ochre 7

I did a quick brushwork sketch based on some sketchbook drawings inspired by culverts I had visited in the Brecon Beacons a few weeks ago with colleagues in the FIRE Lab team. It worked beautifully – the pigment is thin enough to flow but thick enough to hold the brushstrokes and give a wide variation of density and colour. Well chuffed. I used a Langdon watercolour paper, 300 gsm and quite heavily textured.

 

Here’s a link to one of the FIRE Lab blogs – this is about a regular Twitter game about Dams.

 

OOOH….

16 Aug

equipment

What am I going to do with this little lot then? Something to do with my geographic palette …….

 

 

 

Heavy Metal

15 Aug

metal

I spent a happy afternoon at Swansea Print Workshop, starting to prepare for a new series of printmaking for my artist residency at The FIRE Lab. I’m planning a mixed bag of techniques based on my drawings en plein air of Victorian culverts. I rummaged around in the drawers of my plans chest to find some metal plates and came up with three copper (one partially used) and an aluminium. So my next stage is to prepare them for use. I’ll use Andrew Baldwin’s Sandpaper Aquatint technique for the copper and then a coffee resist combined with spit-bite for the aluminium.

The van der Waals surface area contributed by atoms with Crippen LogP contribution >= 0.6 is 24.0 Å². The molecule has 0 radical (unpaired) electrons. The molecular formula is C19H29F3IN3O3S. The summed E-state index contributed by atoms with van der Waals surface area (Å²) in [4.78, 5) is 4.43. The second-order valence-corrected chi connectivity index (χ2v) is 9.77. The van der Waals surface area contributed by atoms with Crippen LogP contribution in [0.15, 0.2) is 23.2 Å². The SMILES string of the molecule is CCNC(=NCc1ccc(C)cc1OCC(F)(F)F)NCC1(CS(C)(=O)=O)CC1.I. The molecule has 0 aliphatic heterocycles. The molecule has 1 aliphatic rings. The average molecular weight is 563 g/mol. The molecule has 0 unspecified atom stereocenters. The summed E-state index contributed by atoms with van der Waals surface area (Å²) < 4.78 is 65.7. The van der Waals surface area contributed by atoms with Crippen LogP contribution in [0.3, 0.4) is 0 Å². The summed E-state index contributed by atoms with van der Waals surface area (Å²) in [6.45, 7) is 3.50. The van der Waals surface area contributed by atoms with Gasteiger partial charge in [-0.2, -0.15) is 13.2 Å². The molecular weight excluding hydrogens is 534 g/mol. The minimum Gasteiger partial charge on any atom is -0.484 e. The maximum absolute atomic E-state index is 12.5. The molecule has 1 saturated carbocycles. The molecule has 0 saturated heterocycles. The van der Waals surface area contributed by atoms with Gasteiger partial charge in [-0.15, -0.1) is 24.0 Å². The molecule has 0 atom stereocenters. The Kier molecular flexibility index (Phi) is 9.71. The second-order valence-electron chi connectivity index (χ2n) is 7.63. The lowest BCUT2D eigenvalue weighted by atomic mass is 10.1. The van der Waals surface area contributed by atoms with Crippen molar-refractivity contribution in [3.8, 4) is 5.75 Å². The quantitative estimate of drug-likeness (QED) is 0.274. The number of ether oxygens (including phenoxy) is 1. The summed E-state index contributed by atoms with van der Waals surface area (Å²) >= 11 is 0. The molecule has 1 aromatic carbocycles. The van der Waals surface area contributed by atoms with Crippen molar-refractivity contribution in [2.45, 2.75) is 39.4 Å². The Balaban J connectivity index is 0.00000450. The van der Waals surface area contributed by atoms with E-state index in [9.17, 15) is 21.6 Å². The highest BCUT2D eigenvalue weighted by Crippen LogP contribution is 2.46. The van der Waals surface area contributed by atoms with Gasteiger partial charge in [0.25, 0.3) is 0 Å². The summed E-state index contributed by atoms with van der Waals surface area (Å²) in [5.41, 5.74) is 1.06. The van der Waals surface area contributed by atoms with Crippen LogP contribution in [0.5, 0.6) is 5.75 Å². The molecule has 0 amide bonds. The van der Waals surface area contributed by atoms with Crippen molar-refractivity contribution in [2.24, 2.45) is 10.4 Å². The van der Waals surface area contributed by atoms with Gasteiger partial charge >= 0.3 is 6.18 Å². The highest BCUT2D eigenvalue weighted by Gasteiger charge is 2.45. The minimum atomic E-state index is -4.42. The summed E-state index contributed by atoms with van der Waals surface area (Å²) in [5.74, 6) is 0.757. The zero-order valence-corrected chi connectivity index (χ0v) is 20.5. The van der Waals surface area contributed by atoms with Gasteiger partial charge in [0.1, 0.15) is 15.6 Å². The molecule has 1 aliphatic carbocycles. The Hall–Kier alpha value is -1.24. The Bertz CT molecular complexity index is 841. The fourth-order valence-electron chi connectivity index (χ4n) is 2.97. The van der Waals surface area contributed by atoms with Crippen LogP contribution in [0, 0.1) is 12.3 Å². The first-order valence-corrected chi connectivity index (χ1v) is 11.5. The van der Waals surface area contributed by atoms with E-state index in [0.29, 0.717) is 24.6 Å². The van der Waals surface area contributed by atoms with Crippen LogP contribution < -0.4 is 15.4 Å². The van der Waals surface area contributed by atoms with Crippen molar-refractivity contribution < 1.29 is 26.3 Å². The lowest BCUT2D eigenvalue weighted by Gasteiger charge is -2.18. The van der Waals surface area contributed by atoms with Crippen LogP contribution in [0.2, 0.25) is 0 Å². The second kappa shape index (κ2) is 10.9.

Here’s a short video of Andrew demonstrating how to do Spit Bite.

And here’s one about the Sandpaper Aquatint

Reinventing An Icon: Part 2

1 Aug

roughs

 

I did some research on medieval clothing to try and picture Gwenllian ferch Gruffydd for the flag design I was working on.   Unmarried women wore their hair in elaborate braids but as soon as they married, they adopted a veil-like headdress.